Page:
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By Jason Michael
All the dirty tricks Britain played against Scotland in 2014 are coming out in the wash. We are seeing more clearly not only that we were cheated but how we were cheated out of our independence. Get ready. Another chance is coming.
A report in The Press and Journal this morning comes as a timely reminder of the lengths to which the British government has gone to sabotage the independence movement. Now that London is operating under the assumption that nationalism in Scotland is on the wane, it is cutting the research grants it had been issuing to Scottish universities through the EPSRC. According the SNP’s Kirsty Blackman these grants were inducements “for PR purposes to save the union.”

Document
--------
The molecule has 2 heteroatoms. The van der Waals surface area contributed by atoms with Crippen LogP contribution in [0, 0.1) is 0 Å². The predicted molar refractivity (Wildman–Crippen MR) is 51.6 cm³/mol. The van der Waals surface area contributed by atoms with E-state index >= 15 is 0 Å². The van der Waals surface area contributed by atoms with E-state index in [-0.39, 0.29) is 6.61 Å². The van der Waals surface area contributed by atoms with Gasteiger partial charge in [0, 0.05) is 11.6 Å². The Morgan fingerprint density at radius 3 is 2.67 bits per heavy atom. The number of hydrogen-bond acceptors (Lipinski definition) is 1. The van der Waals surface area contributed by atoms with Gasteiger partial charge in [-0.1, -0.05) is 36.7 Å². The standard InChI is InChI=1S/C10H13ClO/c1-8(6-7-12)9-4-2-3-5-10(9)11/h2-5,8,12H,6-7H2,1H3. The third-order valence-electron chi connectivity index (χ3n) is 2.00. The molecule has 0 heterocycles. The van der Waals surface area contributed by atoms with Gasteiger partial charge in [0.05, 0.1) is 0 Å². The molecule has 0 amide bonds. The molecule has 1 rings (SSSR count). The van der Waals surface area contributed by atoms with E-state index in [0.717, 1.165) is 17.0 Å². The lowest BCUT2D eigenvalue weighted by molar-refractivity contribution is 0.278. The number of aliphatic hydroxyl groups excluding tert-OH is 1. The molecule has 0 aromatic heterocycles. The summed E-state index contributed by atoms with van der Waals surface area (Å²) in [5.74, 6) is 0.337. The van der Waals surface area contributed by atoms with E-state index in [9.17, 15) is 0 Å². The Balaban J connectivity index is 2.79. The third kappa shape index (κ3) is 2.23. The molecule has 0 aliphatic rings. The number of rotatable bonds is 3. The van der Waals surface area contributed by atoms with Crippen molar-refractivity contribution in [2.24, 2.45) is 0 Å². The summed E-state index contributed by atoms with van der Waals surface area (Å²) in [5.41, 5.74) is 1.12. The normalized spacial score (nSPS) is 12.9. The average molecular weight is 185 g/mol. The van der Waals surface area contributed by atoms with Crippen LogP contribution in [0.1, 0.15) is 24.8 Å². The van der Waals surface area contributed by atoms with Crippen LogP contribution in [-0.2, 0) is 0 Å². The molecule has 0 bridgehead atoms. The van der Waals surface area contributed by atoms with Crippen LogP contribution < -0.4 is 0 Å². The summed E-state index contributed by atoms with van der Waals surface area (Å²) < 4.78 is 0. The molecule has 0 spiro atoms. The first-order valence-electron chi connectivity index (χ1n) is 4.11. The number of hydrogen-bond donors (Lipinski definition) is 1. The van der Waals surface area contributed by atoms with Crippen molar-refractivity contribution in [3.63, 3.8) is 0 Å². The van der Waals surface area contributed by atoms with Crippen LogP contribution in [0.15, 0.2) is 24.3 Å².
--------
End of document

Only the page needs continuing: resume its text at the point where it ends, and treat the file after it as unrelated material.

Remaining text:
Speaking with a professor of engineering and physics, who would prefer to remain anonymous, I learned that it was these UK grants that convinced many of his colleagues throughout Scotland to back No in 2014; seeing Scotland’s academic and research reputation faring better within the union. University professors and lecturers are influential people; they share their opinions on the future of the Arts and Sciences with their students. He was an enthusiastic campaigner for Better Together and a No voter, but “it has all left egg on our faces,” he said. “Now we are even threatened with losing EU funding as well.”
"Nudging" is government gamesmanship at it's finest. It uses the frailties of the human psyche against itself, so... fb.me/6u02AQG5P—
AJ Alonzo (@aj_alonzo) February 24, 2017